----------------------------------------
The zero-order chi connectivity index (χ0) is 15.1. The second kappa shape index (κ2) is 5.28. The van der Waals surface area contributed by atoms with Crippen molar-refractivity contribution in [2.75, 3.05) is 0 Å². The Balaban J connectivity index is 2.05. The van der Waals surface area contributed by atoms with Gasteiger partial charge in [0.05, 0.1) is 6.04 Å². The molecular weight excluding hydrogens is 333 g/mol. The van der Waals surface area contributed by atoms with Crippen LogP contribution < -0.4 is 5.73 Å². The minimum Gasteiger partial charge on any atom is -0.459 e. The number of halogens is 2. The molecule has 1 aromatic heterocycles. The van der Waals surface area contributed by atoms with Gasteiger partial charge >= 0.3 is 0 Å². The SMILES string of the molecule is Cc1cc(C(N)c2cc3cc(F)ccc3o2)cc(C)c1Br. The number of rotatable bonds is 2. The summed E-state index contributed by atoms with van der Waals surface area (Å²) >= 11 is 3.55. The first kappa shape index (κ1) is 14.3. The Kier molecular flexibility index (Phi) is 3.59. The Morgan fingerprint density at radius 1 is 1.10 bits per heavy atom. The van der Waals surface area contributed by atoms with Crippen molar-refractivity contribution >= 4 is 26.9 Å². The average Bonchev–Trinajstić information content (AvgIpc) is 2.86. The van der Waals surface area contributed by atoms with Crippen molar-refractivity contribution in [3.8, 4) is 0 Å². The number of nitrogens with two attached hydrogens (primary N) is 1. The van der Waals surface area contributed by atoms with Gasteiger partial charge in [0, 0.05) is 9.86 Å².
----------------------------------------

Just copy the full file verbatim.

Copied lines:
The zero-order chi connectivity index (χ0) is 15.1. The second kappa shape index (κ2) is 5.28. The van der Waals surface area contributed by atoms with Crippen molar-refractivity contribution in [2.75, 3.05) is 0 Å². The Balaban J connectivity index is 2.05. The van der Waals surface area contributed by atoms with Gasteiger partial charge in [0.05, 0.1) is 6.04 Å². The molecular weight excluding hydrogens is 333 g/mol. The van der Waals surface area contributed by atoms with Crippen LogP contribution < -0.4 is 5.73 Å². The minimum Gasteiger partial charge on any atom is -0.459 e. The number of halogens is 2. The molecule has 1 aromatic heterocycles. The van der Waals surface area contributed by atoms with Gasteiger partial charge >= 0.3 is 0 Å². The SMILES string of the molecule is Cc1cc(C(N)c2cc3cc(F)ccc3o2)cc(C)c1Br. The number of rotatable bonds is 2. The summed E-state index contributed by atoms with van der Waals surface area (Å²) >= 11 is 3.55. The first kappa shape index (κ1) is 14.3. The Kier molecular flexibility index (Phi) is 3.59. The Morgan fingerprint density at radius 1 is 1.10 bits per heavy atom. The van der Waals surface area contributed by atoms with Crippen molar-refractivity contribution >= 4 is 26.9 Å². The average Bonchev–Trinajstić information content (AvgIpc) is 2.86. The van der Waals surface area contributed by atoms with Crippen molar-refractivity contribution in [3.8, 4) is 0 Å². The number of nitrogens with two attached hydrogens (primary N) is 1. The van der Waals surface area contributed by atoms with Gasteiger partial charge in [0, 0.05) is 9.86 Å².